Tag Archives: wills

The Slaves of Hill Jones

List of slaves bequeathed in the 1846 will of Hill Jones

As I mentioned in yesterday’s post, a will that listed my great great-grandmother, Temple Burton as part of Hill Jones’s property also listed many other slaves as well.  His will was notarized on September 8, 1846 in Madison County, Mississippi. Jones didn’t have hundreds of slaves, but he did have at least two dozen and I’ll list them and their owners below in hopes of helping one of my fellow researchers trace their family tree:

To his wife, Judith Jones:  Tiller, Vincent, William, Tempy, Marian, Phil, Reuben and Susan.

To son, Willis B. Jones:  Edmund, Philip, Martha (sp.), Austen or Auster and Rose, his wife, Alford, Rene or Remy (sp.?), Richard & Chaney (sp.?) his wife and their three youngest children Cornelius, Catherine & Eliza, also George and “my two blind boys Isaac and Britten.”

To daughter, Mary M. Whitehead:  Mose, David and Solomon.

To daughter, Martha McCauley:  John, Louisa, Grace or Green? and Jack

To daughter, Elizabeth Howcott: Essex and Huldy

To daughter Rebecca, Charles, Handy and Collier (sp.?)

Thanks, Liz for helping me decipher this challenging text!


Filed under family history, geneology, Mississippi, slavery

One Will, Many Lives

Part of the will where Hill Jones bequeathed my great great-grandmother, Temple Burton to his wife, Judith Jones.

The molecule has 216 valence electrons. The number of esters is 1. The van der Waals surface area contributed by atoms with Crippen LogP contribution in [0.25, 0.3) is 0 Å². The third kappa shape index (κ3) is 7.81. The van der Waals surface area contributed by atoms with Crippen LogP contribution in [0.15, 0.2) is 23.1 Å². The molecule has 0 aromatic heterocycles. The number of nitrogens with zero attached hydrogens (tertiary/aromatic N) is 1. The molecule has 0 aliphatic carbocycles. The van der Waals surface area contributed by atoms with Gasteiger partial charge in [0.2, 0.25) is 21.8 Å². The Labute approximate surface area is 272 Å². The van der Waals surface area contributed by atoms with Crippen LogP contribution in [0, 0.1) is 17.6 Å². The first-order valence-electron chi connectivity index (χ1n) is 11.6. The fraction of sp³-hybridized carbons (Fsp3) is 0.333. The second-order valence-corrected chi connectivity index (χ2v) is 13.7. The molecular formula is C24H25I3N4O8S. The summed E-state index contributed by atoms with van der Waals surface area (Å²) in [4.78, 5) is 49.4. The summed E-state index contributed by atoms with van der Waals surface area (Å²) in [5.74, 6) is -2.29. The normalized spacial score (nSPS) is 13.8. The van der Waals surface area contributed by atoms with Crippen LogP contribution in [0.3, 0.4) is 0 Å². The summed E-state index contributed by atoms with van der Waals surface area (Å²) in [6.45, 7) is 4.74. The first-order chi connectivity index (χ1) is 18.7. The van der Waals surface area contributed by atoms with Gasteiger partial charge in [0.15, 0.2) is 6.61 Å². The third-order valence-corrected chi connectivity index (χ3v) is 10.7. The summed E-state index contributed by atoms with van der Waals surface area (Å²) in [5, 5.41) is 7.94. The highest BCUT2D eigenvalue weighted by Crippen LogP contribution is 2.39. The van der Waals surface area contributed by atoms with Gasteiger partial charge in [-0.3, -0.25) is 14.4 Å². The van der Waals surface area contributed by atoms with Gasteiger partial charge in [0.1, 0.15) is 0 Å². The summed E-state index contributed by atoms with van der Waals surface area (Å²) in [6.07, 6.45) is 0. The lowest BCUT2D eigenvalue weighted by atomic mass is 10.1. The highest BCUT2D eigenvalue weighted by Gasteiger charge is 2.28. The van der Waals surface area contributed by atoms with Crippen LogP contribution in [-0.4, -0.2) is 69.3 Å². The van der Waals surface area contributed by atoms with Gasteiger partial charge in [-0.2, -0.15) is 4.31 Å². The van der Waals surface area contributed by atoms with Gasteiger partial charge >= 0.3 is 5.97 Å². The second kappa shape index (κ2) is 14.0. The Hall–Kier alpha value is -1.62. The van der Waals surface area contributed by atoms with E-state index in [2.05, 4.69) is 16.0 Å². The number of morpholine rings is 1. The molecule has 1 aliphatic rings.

After horses, cattle, hogs, sheep and “stock of every description…wagons and tools of every kind,” Hill Jones bequeathed to his wife, Judith Jones the following negroes:  Tiller, Vincent, William, Tempy, Marian, Phil, Reuben and Susan “which personal property it is my wish for her to make any disposition of she may think proper.”

It’s maddening to see my great, great-grandmother, Temple “Tempy” Burton listed as personal property after the cattle and farm equipment no less. It took me a few weeks after receiving this will from a genealogy buddy to even get into the right frame of mind to  read it closely. But it had to be done and doing so revealed that some of the other slaves Jones bequethed were treated as humanely as the inhumane institution would allow. Some were married with children and were given away as a family unit.   If Jones was considerate in this way with his other slaves, maybe Tempy was on her own when  Jones bought her, separated from her parents by another slave owner, or  by their death.  Maybe the person who owned Tempy before Jones did had some compassion too and bought her with her family as well.

Whatever the case may be, this will documents how Tempy found herself enslaved by and having babies with my second great-grandfather, Col. W. R. Stuart.  In 1846, Jones bequeathed  Tempy to his wife, Judith Jones who left Tempy to her daughter, Martha McCauley in 1857. Martha allegedly gave Tempy to her daughter, Elizabeth as a wedding present in 1858 when the young woman married my second great-grandfather, Col. W.R. Stuart making Temple his property.

It puts a knot in my stomach how fragile Temple’s life was and that she was passed on like cattle among the family that owned her, but at least they wrote the information down. I know it’s a long shot that I will ever find Tempy’s parents and reunite them in our family history,  but I’m still crossing my fingers that this will brings me a little closer to filling out our family tree.


Filed under family history, geneology, slavery, Uncategorized